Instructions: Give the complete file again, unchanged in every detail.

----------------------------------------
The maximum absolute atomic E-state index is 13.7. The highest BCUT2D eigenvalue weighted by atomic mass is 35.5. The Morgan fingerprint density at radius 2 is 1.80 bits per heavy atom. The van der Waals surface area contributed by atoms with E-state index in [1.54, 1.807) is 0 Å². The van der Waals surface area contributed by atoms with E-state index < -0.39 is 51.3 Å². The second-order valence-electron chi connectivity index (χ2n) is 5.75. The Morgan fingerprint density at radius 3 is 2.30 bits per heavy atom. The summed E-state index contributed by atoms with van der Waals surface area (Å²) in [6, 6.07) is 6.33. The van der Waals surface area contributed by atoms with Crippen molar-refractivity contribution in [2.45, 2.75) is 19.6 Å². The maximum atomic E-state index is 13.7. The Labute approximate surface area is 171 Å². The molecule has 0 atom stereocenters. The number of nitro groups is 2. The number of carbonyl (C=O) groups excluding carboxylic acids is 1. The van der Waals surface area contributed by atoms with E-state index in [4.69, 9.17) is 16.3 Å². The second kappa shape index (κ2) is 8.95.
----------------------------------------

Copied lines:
The maximum absolute atomic E-state index is 13.7. The highest BCUT2D eigenvalue weighted by atomic mass is 35.5. The Morgan fingerprint density at radius 2 is 1.80 bits per heavy atom. The van der Waals surface area contributed by atoms with E-state index in [1.54, 1.807) is 0 Å². The van der Waals surface area contributed by atoms with E-state index < -0.39 is 51.3 Å². The second-order valence-electron chi connectivity index (χ2n) is 5.75. The Morgan fingerprint density at radius 3 is 2.30 bits per heavy atom. The summed E-state index contributed by atoms with van der Waals surface area (Å²) in [6, 6.07) is 6.33. The van der Waals surface area contributed by atoms with Crippen molar-refractivity contribution in [2.45, 2.75) is 19.6 Å². The maximum atomic E-state index is 13.7. The Labute approximate surface area is 171 Å². The molecule has 0 atom stereocenters. The number of nitro groups is 2. The number of carbonyl (C=O) groups excluding carboxylic acids is 1. The van der Waals surface area contributed by atoms with E-state index in [4.69, 9.17) is 16.3 Å². The second kappa shape index (κ2) is 8.95.